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I would suggest buying. It depends if you were thinking a half-lease or full-lease. If full lease, you might as well buy because when you think about it, it's almost just as expensive full leasing as it is buying. If you take a horse from a different barn, you have to pay board which is just as expensive as boarding your own, you also have to take care of vet/farrier bills etc. My parents said we would never own a horse, and now we own two and they even say it's the best thing and they agree that it was a better decision buying. With a half-lease, you only get 3 days a week to ride. That's usually how it is, and that includes the lesson. Full leasing you get just as many days riding as owning, but it's pretty much the same price per month. You just have to pay up front the purchase of the horse.
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post #10 of 16 Old 08-11-2015, 12:03 AM
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^People's concerns here aren't with the amount of riding days. More than that, there are so many specifics to a lease where a half-lease isn't always only 3 days. Leases can be anywhere to 1-7 days per week, just depends on all the specifics and what's in the contract.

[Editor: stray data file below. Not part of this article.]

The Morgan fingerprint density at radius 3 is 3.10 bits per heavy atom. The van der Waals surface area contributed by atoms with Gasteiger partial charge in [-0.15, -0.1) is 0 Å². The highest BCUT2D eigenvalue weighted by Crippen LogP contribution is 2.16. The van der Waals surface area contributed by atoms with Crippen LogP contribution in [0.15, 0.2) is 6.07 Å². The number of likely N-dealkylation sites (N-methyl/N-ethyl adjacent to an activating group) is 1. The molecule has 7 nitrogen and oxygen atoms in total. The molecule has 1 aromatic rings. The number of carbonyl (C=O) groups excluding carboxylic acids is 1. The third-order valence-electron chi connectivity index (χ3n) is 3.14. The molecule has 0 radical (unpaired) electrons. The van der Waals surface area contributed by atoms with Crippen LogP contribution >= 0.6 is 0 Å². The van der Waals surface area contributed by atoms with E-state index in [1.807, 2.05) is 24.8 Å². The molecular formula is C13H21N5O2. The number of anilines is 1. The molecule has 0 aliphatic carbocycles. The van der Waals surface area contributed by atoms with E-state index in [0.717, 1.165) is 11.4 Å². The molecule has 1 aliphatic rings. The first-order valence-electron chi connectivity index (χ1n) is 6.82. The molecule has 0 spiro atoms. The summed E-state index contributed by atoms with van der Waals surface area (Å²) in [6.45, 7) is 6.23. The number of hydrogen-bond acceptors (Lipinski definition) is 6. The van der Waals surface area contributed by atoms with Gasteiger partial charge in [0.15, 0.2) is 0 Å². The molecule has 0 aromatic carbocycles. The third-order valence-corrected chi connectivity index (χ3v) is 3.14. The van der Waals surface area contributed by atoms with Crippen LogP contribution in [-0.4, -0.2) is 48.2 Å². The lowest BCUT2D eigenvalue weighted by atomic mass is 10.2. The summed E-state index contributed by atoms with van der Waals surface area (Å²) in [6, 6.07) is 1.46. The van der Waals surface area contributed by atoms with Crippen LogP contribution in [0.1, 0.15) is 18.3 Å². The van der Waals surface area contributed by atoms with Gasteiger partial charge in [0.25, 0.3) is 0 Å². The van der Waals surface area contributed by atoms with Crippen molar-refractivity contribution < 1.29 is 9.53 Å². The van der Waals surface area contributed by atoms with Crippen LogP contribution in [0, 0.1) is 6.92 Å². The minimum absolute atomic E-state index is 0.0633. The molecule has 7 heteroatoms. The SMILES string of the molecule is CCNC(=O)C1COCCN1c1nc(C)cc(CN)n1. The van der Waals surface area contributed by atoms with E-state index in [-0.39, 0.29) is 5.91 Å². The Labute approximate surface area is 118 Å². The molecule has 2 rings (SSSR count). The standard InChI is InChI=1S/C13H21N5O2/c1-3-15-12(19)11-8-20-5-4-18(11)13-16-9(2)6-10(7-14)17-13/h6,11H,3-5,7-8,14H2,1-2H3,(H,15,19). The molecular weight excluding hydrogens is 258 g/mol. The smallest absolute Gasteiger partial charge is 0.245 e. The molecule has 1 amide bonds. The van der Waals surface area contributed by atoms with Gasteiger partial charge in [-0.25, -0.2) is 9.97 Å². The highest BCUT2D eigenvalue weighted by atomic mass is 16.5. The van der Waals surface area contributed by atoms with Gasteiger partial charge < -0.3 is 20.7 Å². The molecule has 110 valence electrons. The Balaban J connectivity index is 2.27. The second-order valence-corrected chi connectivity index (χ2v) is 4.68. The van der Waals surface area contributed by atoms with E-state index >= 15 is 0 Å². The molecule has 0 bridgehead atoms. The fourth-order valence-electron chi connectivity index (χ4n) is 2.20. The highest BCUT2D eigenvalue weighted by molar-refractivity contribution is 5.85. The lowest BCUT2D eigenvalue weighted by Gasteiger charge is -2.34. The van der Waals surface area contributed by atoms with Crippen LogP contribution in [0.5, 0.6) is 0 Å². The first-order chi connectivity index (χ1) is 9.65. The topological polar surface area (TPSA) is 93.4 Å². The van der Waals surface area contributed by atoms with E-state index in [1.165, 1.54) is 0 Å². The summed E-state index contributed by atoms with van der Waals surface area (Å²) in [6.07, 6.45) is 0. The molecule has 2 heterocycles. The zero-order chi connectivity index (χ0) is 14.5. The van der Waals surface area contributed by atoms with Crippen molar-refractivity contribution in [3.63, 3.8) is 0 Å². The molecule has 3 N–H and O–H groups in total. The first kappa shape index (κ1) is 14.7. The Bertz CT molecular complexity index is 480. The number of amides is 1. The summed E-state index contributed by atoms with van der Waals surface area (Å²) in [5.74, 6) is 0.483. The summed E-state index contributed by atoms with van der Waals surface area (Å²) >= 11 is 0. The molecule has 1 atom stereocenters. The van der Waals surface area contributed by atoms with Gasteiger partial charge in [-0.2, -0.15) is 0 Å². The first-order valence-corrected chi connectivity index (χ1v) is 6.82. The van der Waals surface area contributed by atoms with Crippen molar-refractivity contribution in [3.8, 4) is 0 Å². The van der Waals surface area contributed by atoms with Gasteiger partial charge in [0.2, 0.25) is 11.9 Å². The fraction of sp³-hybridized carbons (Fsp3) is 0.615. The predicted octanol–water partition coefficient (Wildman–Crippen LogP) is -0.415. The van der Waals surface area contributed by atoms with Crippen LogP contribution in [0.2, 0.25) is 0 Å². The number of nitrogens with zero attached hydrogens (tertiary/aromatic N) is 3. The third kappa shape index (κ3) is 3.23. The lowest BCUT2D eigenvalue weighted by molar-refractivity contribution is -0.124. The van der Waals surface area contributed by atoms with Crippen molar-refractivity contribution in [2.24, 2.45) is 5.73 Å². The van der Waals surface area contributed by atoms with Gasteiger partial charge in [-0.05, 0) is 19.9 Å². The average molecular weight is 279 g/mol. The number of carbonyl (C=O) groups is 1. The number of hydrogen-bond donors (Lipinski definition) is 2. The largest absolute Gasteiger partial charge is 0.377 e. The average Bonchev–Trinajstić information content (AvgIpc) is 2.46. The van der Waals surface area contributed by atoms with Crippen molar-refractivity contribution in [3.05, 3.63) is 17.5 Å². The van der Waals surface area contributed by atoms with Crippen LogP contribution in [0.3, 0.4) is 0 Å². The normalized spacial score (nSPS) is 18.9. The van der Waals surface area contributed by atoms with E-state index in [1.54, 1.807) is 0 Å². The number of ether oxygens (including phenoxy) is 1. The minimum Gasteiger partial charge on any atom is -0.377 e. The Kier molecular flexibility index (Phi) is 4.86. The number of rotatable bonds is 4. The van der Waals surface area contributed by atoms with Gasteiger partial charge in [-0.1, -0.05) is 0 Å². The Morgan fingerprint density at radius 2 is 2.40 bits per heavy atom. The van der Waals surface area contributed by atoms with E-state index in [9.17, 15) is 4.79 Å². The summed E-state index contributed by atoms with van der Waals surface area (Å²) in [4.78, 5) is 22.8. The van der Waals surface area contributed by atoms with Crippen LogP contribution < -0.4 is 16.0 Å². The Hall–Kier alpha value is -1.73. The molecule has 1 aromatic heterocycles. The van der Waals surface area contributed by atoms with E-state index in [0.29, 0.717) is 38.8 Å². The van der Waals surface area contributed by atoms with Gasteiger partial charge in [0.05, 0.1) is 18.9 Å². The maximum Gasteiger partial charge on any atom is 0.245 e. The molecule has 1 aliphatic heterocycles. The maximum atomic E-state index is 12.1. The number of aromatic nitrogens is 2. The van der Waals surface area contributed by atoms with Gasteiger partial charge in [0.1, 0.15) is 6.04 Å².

Typically yes, a half lease would be 3 days, which is a GREAT start. Then full on property lease which typically the leaser pays a set amount to the owner of the horse (typically this would be a portion of the board + farrier, sometimes supplements as well). And then there's off property full/free leases.

In most cases the leaser is not responsible for anything beyond their lease fees, as well as any lessons/clinics/shows. An off property free lease would mean the leaser generally would pay absolutely everything for the horse. I am free leasing out one of my mares right now, and her leaser pays everything, except I have supplied her blankets as she's an 86", as well as a couple other items that are hard to find/more expensive in such large sizes, I also continue to pay a non-routine vet care to a degree, though I won't get into those specifics.

So no, leasing is not just like buying. With buying you have SO many other expenses. There are plenty of leases out there where you can still ride as much as you'd ride your own horse, without the added expenses (aside from lease fee).